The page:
MANILA, Philippines – Labor leader and senatorial bet Ernesto Arellano said on Monday, April 1, that illegal Chinese workers "should be deported," and should comply with Philippine immigration laws just like overseas Filipino workers (OFWs).
In #TheLeaderIWant interview, Arellano, who is part of the 5-member Labor Win coalition, told Rappler that Chinese workers who do not have permits to work should not be employed. (WATCH: #TheLeaderIWant: Ernesto Arellano on pushing for pro-worker legislation in the Senate)
"Merong adverse effect sa Filipino workers' employment. Marami sa mga Chinese na nandito ay pumasok illegally. Dapat the full force of the law should be applied. Dahil 'pag pumasok ang Filipino workers sa ibang bansa, 'pag sila ay nahuli na pumasok illegally, ide-deport," Arellano said.
(There is an adverse effect on Filipino workers' employment. Many Chinese in the country entered illegally. The full force of the law should be applied. Because when Filipino workers enter illegally in other countries, when they are apprehended, they are deported.)
Industry insiders estimated that there are "easily" around 100,000 to 250,000 Chinese workers in the country, most of them hired through Philippine Online Gambling Operations (POGOs). (READ: How China’s online gambling addiction is reshaping Manila)
Arellano attributed the rise of Chinese workers in the Philippines to the warm ties between President Rodrigo Duterte and China, and alleged that it could be a source of corruption.
"Ang problema dito ngayon masyadong naging kampante because of the good relationship between the President of this administration and the Chinese government. So naging kampante. Baka puwede pang naging source of corruption 'yan," the labor leader said.
(The problem here is the complacency because of the good relationship of this administration's President and the Chinese government. That's why they are complacent. It could be a source of corruption too.)
Duterte has been tolerant of the Chinese workers. In February, he said does not favor deporting them, in fears that China might retaliate and deport undocumented Filipino workers too.
Arellano said that Chinese workers should comply with the country's immigration requirements to be allowed to enter and work legally.
"Kapag illegal 'yan, i-deport mo. (If they are illegal, they should be deported.) Then you will allow those Chinese to enter legally. And give them the work in the same way the Filipino workers are given work if they have complete documents going to other countries," he said.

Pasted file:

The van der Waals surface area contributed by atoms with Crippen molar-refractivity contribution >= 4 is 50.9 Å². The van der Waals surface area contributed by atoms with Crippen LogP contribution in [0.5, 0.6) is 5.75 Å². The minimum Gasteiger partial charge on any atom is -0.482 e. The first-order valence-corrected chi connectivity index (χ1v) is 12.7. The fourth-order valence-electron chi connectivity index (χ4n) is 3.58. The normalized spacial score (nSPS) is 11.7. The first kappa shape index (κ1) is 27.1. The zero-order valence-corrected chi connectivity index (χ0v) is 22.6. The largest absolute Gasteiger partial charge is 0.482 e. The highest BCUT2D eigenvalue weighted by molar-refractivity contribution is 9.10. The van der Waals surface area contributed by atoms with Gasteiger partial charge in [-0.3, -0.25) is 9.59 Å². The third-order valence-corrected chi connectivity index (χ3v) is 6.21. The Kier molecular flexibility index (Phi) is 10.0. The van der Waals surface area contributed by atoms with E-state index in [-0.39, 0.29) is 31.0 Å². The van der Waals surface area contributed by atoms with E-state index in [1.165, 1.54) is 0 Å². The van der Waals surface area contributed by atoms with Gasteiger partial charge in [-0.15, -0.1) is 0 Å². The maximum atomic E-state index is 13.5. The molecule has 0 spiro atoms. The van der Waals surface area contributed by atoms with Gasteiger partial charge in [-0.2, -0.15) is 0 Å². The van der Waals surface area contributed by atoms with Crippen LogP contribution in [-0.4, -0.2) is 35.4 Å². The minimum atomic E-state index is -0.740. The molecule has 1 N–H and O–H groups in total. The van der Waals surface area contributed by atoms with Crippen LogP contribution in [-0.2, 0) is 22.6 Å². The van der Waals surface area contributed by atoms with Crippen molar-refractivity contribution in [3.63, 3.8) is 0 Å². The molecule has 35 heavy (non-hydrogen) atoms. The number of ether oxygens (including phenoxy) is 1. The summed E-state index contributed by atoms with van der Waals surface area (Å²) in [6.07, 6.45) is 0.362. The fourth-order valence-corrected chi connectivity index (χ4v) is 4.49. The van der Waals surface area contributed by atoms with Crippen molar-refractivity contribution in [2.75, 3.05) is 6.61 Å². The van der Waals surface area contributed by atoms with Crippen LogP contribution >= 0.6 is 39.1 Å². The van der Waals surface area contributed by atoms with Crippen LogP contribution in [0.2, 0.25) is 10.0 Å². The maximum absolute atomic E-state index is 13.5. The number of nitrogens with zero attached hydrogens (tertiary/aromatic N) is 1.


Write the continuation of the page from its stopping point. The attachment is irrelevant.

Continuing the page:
But he said that in granting employment, the preference should be for Filipinos still, and added that the law only allows the hiring of foreign workers if there is a lack of Filipinos qualified for certain posts.
"All things equal, there should be a preference for Filipino workers. That is our right," Arellano said.
"Meron tayong batas na kung walang skilled FIlipino workers na kayang magbigay ng kailangan ng kompanya, puwede siyang kumuha," Arellano said. (We have a law that allows companies to hire foreign workers if there are no Filipino skilled workers for that post.)
In a February Senate hearing on the rising number of Chinese workers, Labor Secretary Silvestre Bello admitted that foreigners enter the country with a tourist visa first. Then, they apply for work permits or visas.
The Philippine government recorded 7.1 million foreign visitors in 2018, with Chinese tourists posting 1.26 million arrivals. The Department of Tourism said China is the "most improved market," with a 29.62% growth rate from 2017.
On work permits, the Department of Labor and Employment had issued 169,893 alien working permits (AEP), of which over 50%, or 85,496, went to Chinese workers. (READ: How China’s online gambling addiction is reshaping Manila)
AEPs, valid up to 3 years, are required of foreigners wanting to get a work visa in the country.
Meanwhile, the Bureau of Immigration said it issued 185,000 special work permits (SWPs) from January to November 2018. Of the current valid SWPs, 64,087 of the total 72,010 (about 89%) were given to Chinese. – Rappler.com